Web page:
June 7, 2020 in Blog

Seasonal Routine for Summer

An important Ayurvedic concept is routine or dinacharya.  One of these routines is called the seasonal routine of summer – Visarga Kala.

For most of us reading this blog, we live in the Northern Hemisphere which means summer is coming (and for those of us living in Florida, like myself, summer is already here)!

Why is the concept of a  ‘seasonal routine’ important?  Because it is one of the laws of nature according to Ayurveda , and when we pay attention and follow the laws of nature, we improve and strengthen our Ojas (immunity) – which is so important, particularly this year.

So the whole point of a seasonal routine is to strengthen our digestive system – agni, which in turns results in a stronger immunity – ojas, to prevent disease and illness and ensure a high quality of life.

Get ahead of the game, (whether COVID makes a comeback or not) and ensure your immune system stays strong come fall/winter, start following a summer regimen as prescribed by Ayurveda – which I will share with you here.

  • Eat a Pitta pacifying diet – focusing on sweet, astringent, and bitter foods.  (You can download a list here). 
  • Drink cooling herbal teas such as the classic CCF Tea (cumin, coriander, and fennel tea), peppermint teas, mint, rose, and my favorite Bliss tea (my own formula which you can find on my website).
  • Go to bed by 11pm, wake up early, and practice yoga, pranayama, and meditation in the morning hours
  • wear organic, cotton or silk clothes that are light in color (white, pastels, light blues).
  • After exercise, do a light abhyanga massage using sunflower or coconut oil, an oil specifically for pitta – I make a beautiful oil with herbs that are excellent for the skin and for cooling the system, just email me for more information.
  • Consume a ½ tsp of ghee in the morning before food as it cools pitta dosha and improves digestion.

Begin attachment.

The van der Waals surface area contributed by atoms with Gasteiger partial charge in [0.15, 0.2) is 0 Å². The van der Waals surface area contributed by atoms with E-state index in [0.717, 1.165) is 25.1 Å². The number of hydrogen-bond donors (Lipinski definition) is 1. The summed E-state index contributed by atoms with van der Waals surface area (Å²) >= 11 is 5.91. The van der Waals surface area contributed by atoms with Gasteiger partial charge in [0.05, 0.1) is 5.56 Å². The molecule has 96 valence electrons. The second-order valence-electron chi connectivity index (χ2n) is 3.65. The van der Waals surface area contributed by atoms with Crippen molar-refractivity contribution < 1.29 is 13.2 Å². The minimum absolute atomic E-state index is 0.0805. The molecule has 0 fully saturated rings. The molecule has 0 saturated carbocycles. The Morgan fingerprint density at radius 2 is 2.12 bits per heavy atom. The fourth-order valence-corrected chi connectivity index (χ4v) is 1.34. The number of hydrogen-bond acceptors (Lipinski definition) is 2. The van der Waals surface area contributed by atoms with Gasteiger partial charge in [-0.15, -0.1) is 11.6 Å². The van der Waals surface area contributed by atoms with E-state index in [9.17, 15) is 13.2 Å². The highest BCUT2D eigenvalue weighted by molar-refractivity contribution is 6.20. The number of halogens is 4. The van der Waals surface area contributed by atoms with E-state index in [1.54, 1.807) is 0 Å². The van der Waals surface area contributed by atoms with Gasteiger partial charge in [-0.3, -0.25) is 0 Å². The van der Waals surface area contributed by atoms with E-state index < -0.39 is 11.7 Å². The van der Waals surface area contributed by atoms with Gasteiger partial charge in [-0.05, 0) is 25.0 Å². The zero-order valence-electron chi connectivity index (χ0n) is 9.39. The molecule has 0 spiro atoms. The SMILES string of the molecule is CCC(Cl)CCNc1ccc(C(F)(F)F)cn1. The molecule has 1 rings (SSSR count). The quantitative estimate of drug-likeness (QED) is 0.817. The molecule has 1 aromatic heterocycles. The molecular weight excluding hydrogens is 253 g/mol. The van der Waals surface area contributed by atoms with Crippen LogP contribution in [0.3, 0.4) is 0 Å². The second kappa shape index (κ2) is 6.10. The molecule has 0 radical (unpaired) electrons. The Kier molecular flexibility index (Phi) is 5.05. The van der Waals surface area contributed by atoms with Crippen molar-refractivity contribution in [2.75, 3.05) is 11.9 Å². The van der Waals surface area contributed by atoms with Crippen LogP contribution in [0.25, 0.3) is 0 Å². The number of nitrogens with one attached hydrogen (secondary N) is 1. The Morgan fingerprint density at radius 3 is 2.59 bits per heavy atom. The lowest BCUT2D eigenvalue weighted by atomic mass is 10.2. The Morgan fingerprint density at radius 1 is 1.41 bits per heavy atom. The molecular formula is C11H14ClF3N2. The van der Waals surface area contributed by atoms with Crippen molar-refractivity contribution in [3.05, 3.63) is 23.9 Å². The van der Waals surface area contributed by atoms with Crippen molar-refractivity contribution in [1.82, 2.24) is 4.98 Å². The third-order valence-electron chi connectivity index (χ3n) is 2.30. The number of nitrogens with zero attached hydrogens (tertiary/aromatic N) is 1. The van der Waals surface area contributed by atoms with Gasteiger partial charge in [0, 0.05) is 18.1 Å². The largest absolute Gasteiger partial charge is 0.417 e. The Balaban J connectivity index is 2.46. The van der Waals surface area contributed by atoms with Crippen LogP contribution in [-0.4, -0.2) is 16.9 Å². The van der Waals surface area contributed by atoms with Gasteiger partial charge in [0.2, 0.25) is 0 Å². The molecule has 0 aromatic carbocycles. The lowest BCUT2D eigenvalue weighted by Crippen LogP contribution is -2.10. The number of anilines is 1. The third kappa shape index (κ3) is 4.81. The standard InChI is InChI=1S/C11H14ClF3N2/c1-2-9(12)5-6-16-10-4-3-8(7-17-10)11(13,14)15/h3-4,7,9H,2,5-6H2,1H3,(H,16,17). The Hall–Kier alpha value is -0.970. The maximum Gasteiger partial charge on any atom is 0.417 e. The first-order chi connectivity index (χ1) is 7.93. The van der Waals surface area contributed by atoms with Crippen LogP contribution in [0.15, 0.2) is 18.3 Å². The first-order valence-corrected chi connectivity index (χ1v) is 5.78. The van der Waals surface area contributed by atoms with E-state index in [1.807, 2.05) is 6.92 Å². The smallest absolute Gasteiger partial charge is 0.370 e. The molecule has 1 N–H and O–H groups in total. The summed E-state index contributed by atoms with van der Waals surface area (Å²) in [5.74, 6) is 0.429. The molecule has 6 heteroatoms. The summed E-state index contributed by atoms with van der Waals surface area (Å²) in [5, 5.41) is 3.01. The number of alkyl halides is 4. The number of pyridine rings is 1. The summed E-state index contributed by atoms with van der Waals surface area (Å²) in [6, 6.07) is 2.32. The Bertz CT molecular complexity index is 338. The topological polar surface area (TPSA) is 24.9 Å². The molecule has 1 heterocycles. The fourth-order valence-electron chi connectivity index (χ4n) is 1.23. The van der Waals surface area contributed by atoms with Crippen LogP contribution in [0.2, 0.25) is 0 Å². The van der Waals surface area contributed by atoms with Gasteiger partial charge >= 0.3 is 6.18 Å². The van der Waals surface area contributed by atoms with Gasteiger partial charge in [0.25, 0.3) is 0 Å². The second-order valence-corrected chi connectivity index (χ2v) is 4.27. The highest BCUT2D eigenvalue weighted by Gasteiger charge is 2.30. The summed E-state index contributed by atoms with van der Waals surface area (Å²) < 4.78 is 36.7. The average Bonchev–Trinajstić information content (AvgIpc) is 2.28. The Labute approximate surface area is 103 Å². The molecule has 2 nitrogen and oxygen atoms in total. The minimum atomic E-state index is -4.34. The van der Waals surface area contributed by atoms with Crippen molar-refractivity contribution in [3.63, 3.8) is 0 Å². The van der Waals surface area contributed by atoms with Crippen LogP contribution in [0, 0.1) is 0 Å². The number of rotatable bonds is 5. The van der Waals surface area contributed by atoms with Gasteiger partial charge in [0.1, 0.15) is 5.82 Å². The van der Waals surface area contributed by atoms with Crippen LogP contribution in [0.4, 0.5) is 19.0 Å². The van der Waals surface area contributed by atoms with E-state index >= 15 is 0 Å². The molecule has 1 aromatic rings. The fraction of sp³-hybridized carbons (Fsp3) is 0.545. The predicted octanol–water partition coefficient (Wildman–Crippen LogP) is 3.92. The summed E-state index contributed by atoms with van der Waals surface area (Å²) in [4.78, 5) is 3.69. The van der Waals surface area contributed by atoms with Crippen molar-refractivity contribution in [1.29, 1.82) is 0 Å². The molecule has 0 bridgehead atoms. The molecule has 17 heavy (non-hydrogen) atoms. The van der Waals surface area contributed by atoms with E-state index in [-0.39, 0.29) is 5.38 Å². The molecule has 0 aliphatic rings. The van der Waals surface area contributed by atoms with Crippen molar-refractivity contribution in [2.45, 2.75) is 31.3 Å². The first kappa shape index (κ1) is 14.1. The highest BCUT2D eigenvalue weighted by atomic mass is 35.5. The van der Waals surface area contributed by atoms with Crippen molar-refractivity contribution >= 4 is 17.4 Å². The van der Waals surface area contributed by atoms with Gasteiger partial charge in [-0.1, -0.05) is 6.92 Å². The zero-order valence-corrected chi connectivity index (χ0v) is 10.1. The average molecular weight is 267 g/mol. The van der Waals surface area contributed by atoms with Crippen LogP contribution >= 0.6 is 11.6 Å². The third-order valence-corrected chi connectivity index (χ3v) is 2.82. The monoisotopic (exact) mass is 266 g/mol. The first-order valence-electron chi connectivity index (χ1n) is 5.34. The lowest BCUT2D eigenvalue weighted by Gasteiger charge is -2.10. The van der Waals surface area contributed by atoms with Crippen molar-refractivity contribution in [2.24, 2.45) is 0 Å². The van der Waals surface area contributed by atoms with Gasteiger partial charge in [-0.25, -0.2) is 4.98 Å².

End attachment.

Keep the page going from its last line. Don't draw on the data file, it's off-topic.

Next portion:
• Avoid citrus, and sour fruit, as well hot & spicy food.
  • Avoid red meat (such as beef, lamb and pork), if you are a meat eater, focus on chicken, turkey or shrimp.
  • For elevated Pitta, apply sandalwood oil to your body and walk under the moonlight wearing white clothes.
  • Take a ½ tsp of amalaki in warm milk or non-dairy milk in the evening (after dinner) to eliminate excess accumulated pitta in the body.
  • Avoid difficult, critical people during high pitta season, as this can aggravate your own pitta dosha.
  • Gently rub eyes with one drop of castor oil at bedtime to cool burning eyes.
  • Rinse eyes out with diluted rose water in the morning upon waking up.
  • Use Pitta Nasya oil everyday – two drops in each nostril.  I make an incredible formula that you can find here.
  • Listen to gentle ocean sounds or flute music in the evening to help calm the nervous system and improve sleep.
  • Sleep on your right side to improve lunar breathing cycle which cools down the system.
  • Pacifying herbs for Pitta include guduchi, shatavari, amalaki, avipathikara, cardamom, guluchyadi, just to name a few (you can reach out for an Ayurvedic Consultation to see what herbs are best suited for your constitution and the season we’re in).
  • Keep conversations light, and avoid serious discussions such as politics – especially during midday.


I always have a difficult time coming up with healthy and delicious recipes for breakfast, so when I found this recipe recently, I decided I must share it with all of you.  Not only is it nutritious, satisfying, and high in protein, but it also pacifies Pitta dosha and makes for a perfect summer breakfast option.


(makes 10 cups)


  • 1 ½ cups whole-grain teff
  • 1 cup medjool dates, pitted and chopped
  • 1 tbsp ground cinnamon
  • 1 tsp ground cardamom
  • ¼ tsp himalayan sea salt
  • ¾ cup raw organic almond milk
  • 6 tbsp natural unsalted creamy almond or sun butter
  • 3 cups organic fresh or frozen (thawed) wild blueberries
  • ⅔ cup organic hemp heart
  • pure maple syrup for drizzling


  1.  In a large pot, bring 6 cups water to a boil.  Reduce heat to medium-low and simmer.  Stir i teff, dates, cinnamon, cardamom, and salt.  Cover and cook for 10 minutes; stir in almond milk, cover and continue cooking for another 5 minutes.
  2. Uncover pot and stir in almond/sun butter until completely incorporated.  Stir in blueberries and hemp to heat through, then remove porridge from heat.
  3. transfer to bowls and swirl in additional almond milk (1 tbsp per serving) and desired amount of maple syrup to each serving.
  4. You can store leftovers in mason jars in the fridge for up to 4 days.

Let me know how your porridge turned out!

If you need guidance, help with a chronic health condition, or simply want to know how to be your healthiest self, I’m now booking new clients in July.  Just send me an email to schedule your Ayurvedic Consultation and for special pricing.

Om Shanti!


References:  Dr Vasant Lad, Easy Plant Based 2020


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